Fourth, the investment growth is impressive. Several factors are at play. People who’ve owned accounts longer naturally build balances, whether consciously or unconsciously. Trustees and administrators are offering more robust menus of mutual funds and access to brokerage accounts, through which owners can buy stocks, bonds, exchange-traded funds, and other instruments. Some new entrants into the business are targeting high-income owners as investors, and their message has lifted all boats. Finally, financial and retirement planners are becoming more aware of the superior Health Savings Account advantage over traditional retirement accounts.
This is an excellent report card that would earn a student well deserved praise.
What Remains to Be Done
Contribution limits. Health Savings Accounts can play an important role in genuine coverage reform, as I’ve outlined previously. But even absent that approach, account owners would benefit from higher contribution limits. The self-employed – think of the growing population of gig workers and independent consultants – and early retirees don’t have an employer to pay a portion of the premiums. They’d benefit from changes in the rules that liberalized tax-free withdrawals for medical premiums and higher limits to make those changes practical.
Actuarial Value. Deductibles are blunt instruments. They don’t distinguish between high-value and low-value care. What’s the difference? A severely depressed patient’s regular access to a mental-health clinician and to prescription drugs at low out-of-pocket cost is high value. Bringing a child with a suspected ear infection to the emergency department is low value. Yet all these services are applied to the deductible on an HSA-qualified plan.
Some industry leaders have been working for more than a year on a program that will allow medical coverage with an actuarial value below a pre-determined figure to be labeled HSA-qualified. This measurement is applied to plans in the nongroup market and is will understood by consumers there. Expanding the same concept will allow insurers and employers to design, and employers and individuals to purchase, these more flexible plans. They’re particularly attractive to patients with chronic conditions, who often face high out-of-pocket costs on all plans that they can buy. Allowing them to fund a Health Savings Account to pay for those expenses reduces their net cost of care and encourages them not to delay high-value care due to financial barriers.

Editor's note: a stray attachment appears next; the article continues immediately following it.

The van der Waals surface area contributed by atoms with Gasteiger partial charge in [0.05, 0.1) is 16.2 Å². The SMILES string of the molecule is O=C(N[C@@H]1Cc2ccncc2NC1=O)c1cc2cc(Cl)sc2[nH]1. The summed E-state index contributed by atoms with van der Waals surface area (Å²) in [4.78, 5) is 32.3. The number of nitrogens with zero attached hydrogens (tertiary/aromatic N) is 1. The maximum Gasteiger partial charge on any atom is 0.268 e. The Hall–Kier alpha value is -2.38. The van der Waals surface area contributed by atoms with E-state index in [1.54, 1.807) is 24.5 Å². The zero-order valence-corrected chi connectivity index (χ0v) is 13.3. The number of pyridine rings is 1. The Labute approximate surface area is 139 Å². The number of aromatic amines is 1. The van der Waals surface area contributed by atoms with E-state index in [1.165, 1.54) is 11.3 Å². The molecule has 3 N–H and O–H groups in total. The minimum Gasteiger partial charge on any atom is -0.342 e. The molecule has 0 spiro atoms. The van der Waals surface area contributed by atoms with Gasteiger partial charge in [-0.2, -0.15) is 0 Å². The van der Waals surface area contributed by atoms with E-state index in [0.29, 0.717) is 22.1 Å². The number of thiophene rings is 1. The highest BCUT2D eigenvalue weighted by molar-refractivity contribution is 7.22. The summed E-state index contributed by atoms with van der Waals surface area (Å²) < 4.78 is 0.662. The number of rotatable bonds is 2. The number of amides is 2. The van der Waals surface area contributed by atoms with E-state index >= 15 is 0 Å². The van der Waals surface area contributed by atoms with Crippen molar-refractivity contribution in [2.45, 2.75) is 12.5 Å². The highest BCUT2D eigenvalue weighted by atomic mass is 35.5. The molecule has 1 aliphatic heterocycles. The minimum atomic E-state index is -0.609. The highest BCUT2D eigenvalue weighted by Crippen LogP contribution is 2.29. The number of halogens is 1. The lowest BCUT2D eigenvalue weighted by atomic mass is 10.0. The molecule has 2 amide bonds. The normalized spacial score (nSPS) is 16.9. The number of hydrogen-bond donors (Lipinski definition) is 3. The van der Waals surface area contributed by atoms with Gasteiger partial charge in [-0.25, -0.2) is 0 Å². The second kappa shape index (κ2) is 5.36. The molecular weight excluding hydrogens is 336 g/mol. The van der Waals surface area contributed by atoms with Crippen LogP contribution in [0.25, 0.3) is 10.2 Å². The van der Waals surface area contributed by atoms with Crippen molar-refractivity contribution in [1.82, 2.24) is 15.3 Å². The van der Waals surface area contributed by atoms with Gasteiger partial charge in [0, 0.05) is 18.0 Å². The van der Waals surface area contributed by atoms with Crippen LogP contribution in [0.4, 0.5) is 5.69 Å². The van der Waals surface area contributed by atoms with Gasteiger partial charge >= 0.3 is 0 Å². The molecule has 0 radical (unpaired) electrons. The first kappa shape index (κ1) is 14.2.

Medicare. Every day, 10,000 Americans turn age 65 – the age at which they qualify for Medicare coverage. A growing n umber of them are funding Health Savings Accounts. They often have a decade’s experience shopping for care based on value. When they join Medicare, they still have some incentive to shop (Medicare has deductibles, coinsurance, and copays), but their reward – tax savings – vanish.
There are two possible approaches to this issue. One is to redefine Medicare as qualifying coverage, so that every senior enrolled – even those who never owned one – can fund a Health Savings Account. The rationale is simple: In 2021, the Part A inpatient deductible is $1,452 per distinct hospitalization, far higher than the $1,400 annual minimum deductible for an HSA-qualified plan. The other is to create a Health Savings Account option through the successful and popular Medicare Advantage program.
Direct-primary care (DPC). These arrangements are growing in popularity. Primary-care doctors are freeing themselves from insurers’ rules and hospital affiliations to practice medicine without constraints. They charge a monthly fee – usually adjusted for age and health status – and offer unlimited services to patients. Because they’re not constrained by billable events, they provide convenient access via Skype, e-mail, and text. They spend more time with patients to understand their concerns and treatment preferences. They’re not pressured to refer patients to specialists, imaging, and labs, and inpatient services offered by the hospital with which they’re affiliated, so they can help patients choose value-based care.
Interestingly, these doctors didn’t suffer as their peers did during the pandemic because they’re paid by subscription rather than per encounter. And their patients were able to access care easily through virtual channels already established.
The Trump Administration recently changed regulations to allow Health Savings Account owners to reimburse their DPC fees tax-free from their accounts. But patients who receive care through a DPC arrangement are disqualified from funding their Health Savings Accounts. Congress needs to change that restriction.
What We’re Reading
Looking for a good read? Here are 26 books to consider if your interests extend to disrupting healthcare.
Most Americans and their elected leaders believe that prescription drug prices are too high. But what’s the right approach to balance consumer prices with the need to fund pharmaceutical companies’ develop of new treatments, including a COVID-19 vaccine? The Commonwealth Fund summarizes the two major parties’ presidential candidates’ approaches to prescription prices here.
How has the pandemic shifted the benefits conversation? How do Health Savings Accounts fit into that conversation? Read more here.